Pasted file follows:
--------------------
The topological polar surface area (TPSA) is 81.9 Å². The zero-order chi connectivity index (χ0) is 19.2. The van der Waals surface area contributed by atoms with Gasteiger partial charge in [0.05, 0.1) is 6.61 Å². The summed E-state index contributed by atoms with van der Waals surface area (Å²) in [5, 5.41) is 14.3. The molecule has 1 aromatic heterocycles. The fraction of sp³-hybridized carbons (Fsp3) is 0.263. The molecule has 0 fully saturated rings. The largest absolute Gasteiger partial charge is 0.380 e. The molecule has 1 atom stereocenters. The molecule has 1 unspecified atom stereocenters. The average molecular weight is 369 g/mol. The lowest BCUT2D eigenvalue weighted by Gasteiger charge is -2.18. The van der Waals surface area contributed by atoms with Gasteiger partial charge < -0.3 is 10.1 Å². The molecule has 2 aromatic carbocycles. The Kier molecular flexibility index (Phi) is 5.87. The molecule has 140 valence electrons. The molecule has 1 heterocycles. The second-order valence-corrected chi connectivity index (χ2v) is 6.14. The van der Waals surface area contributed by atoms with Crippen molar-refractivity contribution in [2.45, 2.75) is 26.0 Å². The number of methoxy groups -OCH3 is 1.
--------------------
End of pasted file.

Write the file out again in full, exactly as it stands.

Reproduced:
The topological polar surface area (TPSA) is 81.9 Å². The zero-order chi connectivity index (χ0) is 19.2. The van der Waals surface area contributed by atoms with Gasteiger partial charge in [0.05, 0.1) is 6.61 Å². The summed E-state index contributed by atoms with van der Waals surface area (Å²) in [5, 5.41) is 14.3. The molecule has 1 aromatic heterocycles. The fraction of sp³-hybridized carbons (Fsp3) is 0.263. The molecule has 0 fully saturated rings. The largest absolute Gasteiger partial charge is 0.380 e. The molecule has 1 atom stereocenters. The molecule has 1 unspecified atom stereocenters. The average molecular weight is 369 g/mol. The lowest BCUT2D eigenvalue weighted by Gasteiger charge is -2.18. The van der Waals surface area contributed by atoms with Gasteiger partial charge < -0.3 is 10.1 Å². The molecule has 2 aromatic carbocycles. The Kier molecular flexibility index (Phi) is 5.87. The molecule has 140 valence electrons. The molecule has 1 heterocycles. The second-order valence-corrected chi connectivity index (χ2v) is 6.14. The van der Waals surface area contributed by atoms with Crippen molar-refractivity contribution in [2.45, 2.75) is 26.0 Å². The number of methoxy groups -OCH3 is 1.